A team of astronomers at the Astrophysikalisches Institut Potsdam, led by Georg Lamer, searched the catalogue for distant and bright clusters of galaxies. These large collections of gravitationally bound galaxies have a tenuous but very hot intra-cluster gas component with a temperature of up to 100 million Kelvin, causing thermal emission at X-ray wavelengths.

Lamer et al. selected all extended sources in the 2XMM catalogue and correlated these with data from the Sloan Digital Sky Survey (SDSS) to search for optical counterparts. About a third of the sky covered in the 2XMM catalogue is also covered by the SDSS. Within this region the majority of the selected X-ray sources were found to have an optical counterpart in the SDSS data.

However, for a small number of X-ray sources no visible optical counterpart was detected. These sources were considered candidates for distant clusters of galaxies at redshifts above about 0.8. The large distance would render the optical light too faint to have been detected by the SDSS.

The brightest of the selected X-ray sources without an SDSS counterpart was 2XMM J083026+524133. The source was observed for an accumulated total of nearly 24 hours by XMM-Newton, gathering sufficient X-ray photon counts for a good X-ray spectrum to be obtained.

Lamer et al. determined the best fit spectrum using a plasma model for a cluster of galaxies. The fitted spectrum implies a redshift of 0.99 +/- 0.03 and a temperature of 8.2 +/- 0.9 keV or about 95 million K for the intra-cluster gas.

This makes 2XMM J083026+524133 the hottest, most X-ray bright cluster of galaxies at redshifts z = 1, with a bolometric luminosity Lbol of 1.8 1045 erg s-1. Using a mass model and the measured temperature, Lamer et al. also derive a mass of about 5.6 1014 Msun for this cluster of galaxies, equal to about 1000 times the mass of our Milky Way galaxy.

Ground-based follow-up
Follow-up observations were performed in May 2008 with the world's largest telescope, the Large Binocular Telescope (LBT) on Mount Graham in southeast Arizona, USA. Two broad filters were used to make deep observations of the field around 2XMM J083026+524133 in the R band (Sloan r' about 550-690 nm) and Z band (Sloan z about 850-1000 nm (upper cut-off defined by the detector and not by the filter)).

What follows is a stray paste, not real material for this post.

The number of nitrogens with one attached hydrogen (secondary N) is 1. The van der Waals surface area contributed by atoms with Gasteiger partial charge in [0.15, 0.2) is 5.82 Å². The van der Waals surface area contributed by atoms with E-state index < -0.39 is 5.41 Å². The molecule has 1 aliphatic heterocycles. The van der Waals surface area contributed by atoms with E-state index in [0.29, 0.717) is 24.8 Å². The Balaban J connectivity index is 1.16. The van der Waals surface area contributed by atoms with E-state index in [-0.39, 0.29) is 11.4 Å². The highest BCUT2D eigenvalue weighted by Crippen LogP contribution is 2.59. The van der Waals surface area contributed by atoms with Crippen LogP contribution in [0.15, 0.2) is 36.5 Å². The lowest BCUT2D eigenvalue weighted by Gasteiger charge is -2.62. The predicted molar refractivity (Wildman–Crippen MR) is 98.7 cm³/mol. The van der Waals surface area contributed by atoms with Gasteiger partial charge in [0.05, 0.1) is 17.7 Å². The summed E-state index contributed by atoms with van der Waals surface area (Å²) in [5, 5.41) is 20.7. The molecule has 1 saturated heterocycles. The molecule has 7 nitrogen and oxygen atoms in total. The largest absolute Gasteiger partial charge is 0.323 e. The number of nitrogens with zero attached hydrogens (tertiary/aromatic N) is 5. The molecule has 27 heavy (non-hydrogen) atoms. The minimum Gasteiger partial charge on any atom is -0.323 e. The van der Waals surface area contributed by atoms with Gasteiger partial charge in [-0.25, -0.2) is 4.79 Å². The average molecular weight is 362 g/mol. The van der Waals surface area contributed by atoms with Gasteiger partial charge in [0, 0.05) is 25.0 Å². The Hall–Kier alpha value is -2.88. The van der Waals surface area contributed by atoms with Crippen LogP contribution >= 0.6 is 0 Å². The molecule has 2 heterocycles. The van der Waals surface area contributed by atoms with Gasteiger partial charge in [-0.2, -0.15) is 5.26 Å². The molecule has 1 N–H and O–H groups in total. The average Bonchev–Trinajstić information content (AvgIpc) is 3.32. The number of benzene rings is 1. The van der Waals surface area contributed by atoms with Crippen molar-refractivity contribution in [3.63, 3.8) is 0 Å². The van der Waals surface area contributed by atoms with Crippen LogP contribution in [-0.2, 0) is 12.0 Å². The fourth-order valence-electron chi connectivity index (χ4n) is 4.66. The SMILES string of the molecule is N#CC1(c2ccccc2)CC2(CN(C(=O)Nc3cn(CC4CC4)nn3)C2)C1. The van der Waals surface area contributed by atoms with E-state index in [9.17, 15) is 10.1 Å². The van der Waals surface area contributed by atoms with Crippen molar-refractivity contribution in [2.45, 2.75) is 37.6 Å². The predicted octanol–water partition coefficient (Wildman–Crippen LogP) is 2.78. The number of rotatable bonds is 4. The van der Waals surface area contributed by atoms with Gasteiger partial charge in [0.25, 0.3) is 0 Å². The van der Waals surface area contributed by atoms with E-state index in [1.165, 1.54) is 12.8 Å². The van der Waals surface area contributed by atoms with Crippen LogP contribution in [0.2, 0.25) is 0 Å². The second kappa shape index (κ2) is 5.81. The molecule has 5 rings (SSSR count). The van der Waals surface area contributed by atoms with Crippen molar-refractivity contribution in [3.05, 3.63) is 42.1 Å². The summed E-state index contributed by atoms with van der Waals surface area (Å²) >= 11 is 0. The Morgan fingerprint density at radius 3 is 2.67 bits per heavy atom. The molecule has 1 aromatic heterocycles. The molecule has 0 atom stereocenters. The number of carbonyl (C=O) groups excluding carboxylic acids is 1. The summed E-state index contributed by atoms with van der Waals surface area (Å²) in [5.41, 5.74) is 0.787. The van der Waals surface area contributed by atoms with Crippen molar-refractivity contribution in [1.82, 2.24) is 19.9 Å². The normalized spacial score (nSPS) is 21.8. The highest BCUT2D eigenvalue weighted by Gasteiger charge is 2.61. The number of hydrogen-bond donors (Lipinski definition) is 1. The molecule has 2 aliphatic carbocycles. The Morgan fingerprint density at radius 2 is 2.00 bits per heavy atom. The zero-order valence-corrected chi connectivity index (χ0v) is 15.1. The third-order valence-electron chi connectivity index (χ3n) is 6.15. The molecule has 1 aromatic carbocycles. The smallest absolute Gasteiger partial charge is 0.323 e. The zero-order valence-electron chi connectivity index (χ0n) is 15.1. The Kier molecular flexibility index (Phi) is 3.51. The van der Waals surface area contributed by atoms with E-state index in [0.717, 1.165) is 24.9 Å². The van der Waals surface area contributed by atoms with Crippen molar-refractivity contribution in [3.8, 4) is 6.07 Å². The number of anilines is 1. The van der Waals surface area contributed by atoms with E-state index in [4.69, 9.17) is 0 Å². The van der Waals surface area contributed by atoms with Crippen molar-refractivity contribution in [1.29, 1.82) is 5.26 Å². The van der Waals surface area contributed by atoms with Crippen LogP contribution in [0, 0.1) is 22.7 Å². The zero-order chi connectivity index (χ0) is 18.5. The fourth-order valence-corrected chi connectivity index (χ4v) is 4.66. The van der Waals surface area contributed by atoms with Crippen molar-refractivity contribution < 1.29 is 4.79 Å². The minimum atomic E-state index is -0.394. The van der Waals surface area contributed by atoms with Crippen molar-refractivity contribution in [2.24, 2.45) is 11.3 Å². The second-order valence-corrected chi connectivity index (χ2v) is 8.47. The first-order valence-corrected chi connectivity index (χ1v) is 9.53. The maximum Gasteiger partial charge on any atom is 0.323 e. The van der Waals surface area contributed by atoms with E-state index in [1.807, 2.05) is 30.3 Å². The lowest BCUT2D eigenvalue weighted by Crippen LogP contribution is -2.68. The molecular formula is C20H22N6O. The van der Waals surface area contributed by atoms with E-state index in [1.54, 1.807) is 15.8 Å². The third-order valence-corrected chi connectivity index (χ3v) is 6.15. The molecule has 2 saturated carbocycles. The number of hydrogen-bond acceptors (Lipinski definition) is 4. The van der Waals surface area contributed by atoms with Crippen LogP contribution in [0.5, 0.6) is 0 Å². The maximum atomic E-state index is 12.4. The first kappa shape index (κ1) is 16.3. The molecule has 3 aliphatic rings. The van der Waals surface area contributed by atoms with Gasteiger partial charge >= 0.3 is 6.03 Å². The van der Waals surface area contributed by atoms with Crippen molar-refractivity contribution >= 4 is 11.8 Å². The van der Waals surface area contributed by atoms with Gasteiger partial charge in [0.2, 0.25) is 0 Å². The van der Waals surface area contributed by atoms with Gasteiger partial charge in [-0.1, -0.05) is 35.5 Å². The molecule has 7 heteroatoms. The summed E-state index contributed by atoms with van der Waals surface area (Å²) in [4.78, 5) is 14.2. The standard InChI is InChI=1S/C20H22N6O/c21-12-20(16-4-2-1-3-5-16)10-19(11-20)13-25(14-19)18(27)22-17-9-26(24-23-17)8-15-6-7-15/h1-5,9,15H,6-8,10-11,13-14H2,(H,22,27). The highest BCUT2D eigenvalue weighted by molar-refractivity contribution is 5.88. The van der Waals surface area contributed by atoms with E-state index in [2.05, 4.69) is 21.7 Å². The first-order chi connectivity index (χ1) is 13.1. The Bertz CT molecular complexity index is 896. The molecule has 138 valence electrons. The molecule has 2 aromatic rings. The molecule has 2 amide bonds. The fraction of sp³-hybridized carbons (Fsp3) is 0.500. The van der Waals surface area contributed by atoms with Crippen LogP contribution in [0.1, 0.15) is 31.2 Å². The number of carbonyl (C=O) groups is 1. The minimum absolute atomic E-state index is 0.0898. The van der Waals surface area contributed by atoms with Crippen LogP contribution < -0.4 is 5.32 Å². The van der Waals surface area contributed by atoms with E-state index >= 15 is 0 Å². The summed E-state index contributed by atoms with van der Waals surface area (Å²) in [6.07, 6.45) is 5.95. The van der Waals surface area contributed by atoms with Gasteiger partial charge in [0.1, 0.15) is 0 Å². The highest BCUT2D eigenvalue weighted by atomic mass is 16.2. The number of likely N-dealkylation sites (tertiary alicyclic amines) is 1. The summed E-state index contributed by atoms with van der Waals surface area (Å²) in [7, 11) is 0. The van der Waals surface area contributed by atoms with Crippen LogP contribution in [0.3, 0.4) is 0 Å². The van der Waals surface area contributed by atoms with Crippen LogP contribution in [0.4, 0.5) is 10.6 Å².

These optical and near-infrared images provided the sought after counterpart and support the identification of 2XMM J083026.2+524133 as a cluster of galaxies (Figure 1) because:

+ there is an increased density of red galaxies within the X-ray contours of the extended source from the 2XMM catalogue

+ the magnitudes and colours of these galaxies are consistent with a redshift of about 1 Cosmological models

Clusters of galaxies at a redshift of about 1 or higher are routinely identified with XMM-Newton data and in dedicated surveys with other observatories. However, 2XMM J083026.2+524133 is a factor of about 100 brighter in X-rays than the majority of the other known clusters of galaxies at these redshifts, making it an important find.

The evolution of the number of high-mass, high-luminosity clusters of galaxies, similar to 2XMM J083026.2+524133, over the age of the Universe, strongly depends on cosmological parameters. Large X-ray surveys such as the 2XMM catalogue can provide the necessary observational constraints on these parameters through the observed number of these massive clusters at large distances.

The counts can be compared with the number of massive clusters of galaxies in the local Universe to characterise their number evolution with time. This in turn has implications for the validity of cosmological models.